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NNIs health policy research effort analyzes how tribes can create positive health and wellness outcomes for their citizens. NNI’s work, focused in recent years on the social determinants of health and tribal control of health care services, argues for a reclaiming of what strengthens Indigenous health and well-being in Native communities.
In recent years, some American Indian and Alaska Native nations have begun to reassert control over the design, maintenance, and delivery of their own health-care systems, and subsequently in defining and affecting factors beyond the health care system that result in healthy communities. While the challenges inherent in securing funding, retaining qualified personnel, and building effective governmental and administrative institutions are significant, evidence shows that increased Native control over the design, delivery, and governance of Native health and health care can reduce health inequities for Indigenous peoples and protect, promote, and sustain healthy Indigenous nations.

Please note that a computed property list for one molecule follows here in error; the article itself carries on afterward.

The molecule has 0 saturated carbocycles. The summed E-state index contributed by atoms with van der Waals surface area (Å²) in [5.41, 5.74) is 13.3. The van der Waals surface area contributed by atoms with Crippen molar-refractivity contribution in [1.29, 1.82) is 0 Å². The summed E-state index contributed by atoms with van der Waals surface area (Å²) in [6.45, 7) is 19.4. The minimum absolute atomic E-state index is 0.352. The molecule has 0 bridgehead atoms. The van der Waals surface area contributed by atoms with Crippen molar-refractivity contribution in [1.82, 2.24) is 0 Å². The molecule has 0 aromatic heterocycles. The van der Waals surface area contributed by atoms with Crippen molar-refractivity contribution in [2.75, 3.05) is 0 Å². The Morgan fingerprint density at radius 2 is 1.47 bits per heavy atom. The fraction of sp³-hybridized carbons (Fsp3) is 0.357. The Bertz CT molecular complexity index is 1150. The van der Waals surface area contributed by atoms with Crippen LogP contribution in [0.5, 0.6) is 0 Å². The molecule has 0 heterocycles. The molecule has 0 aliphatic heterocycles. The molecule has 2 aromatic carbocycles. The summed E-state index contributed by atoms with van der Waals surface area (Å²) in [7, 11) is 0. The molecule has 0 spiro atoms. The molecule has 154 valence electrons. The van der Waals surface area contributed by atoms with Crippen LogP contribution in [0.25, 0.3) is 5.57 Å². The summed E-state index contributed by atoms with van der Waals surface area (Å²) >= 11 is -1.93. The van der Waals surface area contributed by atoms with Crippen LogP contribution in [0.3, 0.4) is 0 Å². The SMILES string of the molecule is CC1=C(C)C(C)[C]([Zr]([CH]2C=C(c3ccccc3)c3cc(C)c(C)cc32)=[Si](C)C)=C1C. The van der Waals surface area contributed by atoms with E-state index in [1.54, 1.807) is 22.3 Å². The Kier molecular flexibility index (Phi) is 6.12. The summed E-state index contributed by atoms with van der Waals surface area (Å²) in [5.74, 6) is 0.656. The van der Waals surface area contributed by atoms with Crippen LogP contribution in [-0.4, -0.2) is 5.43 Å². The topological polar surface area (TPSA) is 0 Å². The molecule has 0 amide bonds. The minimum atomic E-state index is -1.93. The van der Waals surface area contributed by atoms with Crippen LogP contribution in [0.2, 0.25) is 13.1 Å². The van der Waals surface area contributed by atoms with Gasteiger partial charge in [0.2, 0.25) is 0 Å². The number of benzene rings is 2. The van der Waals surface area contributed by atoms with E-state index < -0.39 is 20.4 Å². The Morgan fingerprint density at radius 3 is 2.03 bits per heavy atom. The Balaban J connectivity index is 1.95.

NNI researchers share this work through policy briefs, editorials, commentaries, presentations, and scholarly publications aimed at sharing research, stories of what has been tried in other Indigenous nations, and connecting those who think about healthy Indigenous nations.